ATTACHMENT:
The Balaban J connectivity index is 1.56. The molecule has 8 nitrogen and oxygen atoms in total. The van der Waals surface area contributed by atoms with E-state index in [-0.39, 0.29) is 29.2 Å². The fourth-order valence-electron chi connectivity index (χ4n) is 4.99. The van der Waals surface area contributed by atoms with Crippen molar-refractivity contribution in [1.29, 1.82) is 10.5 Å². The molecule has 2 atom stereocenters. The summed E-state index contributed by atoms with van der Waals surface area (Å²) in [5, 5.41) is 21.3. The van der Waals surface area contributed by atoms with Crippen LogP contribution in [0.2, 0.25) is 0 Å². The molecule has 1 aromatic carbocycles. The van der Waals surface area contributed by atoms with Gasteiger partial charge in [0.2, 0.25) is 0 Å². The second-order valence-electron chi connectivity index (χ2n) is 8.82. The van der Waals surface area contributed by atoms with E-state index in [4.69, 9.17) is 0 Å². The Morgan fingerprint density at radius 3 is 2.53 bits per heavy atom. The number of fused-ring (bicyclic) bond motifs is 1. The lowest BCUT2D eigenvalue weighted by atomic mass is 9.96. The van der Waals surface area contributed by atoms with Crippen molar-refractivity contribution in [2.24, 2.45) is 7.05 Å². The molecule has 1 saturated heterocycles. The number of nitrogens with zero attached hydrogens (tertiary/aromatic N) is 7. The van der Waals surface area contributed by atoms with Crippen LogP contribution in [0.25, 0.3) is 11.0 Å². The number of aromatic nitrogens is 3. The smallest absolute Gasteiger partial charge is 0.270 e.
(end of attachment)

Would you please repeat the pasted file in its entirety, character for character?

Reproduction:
The Balaban J connectivity index is 1.56. The molecule has 8 nitrogen and oxygen atoms in total. The van der Waals surface area contributed by atoms with E-state index in [-0.39, 0.29) is 29.2 Å². The fourth-order valence-electron chi connectivity index (χ4n) is 4.99. The van der Waals surface area contributed by atoms with Crippen molar-refractivity contribution in [1.29, 1.82) is 10.5 Å². The molecule has 2 atom stereocenters. The summed E-state index contributed by atoms with van der Waals surface area (Å²) in [5, 5.41) is 21.3. The van der Waals surface area contributed by atoms with Crippen LogP contribution in [0.2, 0.25) is 0 Å². The molecule has 1 aromatic carbocycles. The van der Waals surface area contributed by atoms with Gasteiger partial charge in [0.2, 0.25) is 0 Å². The second-order valence-electron chi connectivity index (χ2n) is 8.82. The van der Waals surface area contributed by atoms with E-state index in [4.69, 9.17) is 0 Å². The Morgan fingerprint density at radius 3 is 2.53 bits per heavy atom. The number of fused-ring (bicyclic) bond motifs is 1. The lowest BCUT2D eigenvalue weighted by atomic mass is 9.96. The van der Waals surface area contributed by atoms with Crippen molar-refractivity contribution in [2.24, 2.45) is 7.05 Å². The molecule has 1 saturated heterocycles. The number of nitrogens with zero attached hydrogens (tertiary/aromatic N) is 7. The van der Waals surface area contributed by atoms with Crippen LogP contribution in [0.25, 0.3) is 11.0 Å². The number of aromatic nitrogens is 3. The smallest absolute Gasteiger partial charge is 0.270 e.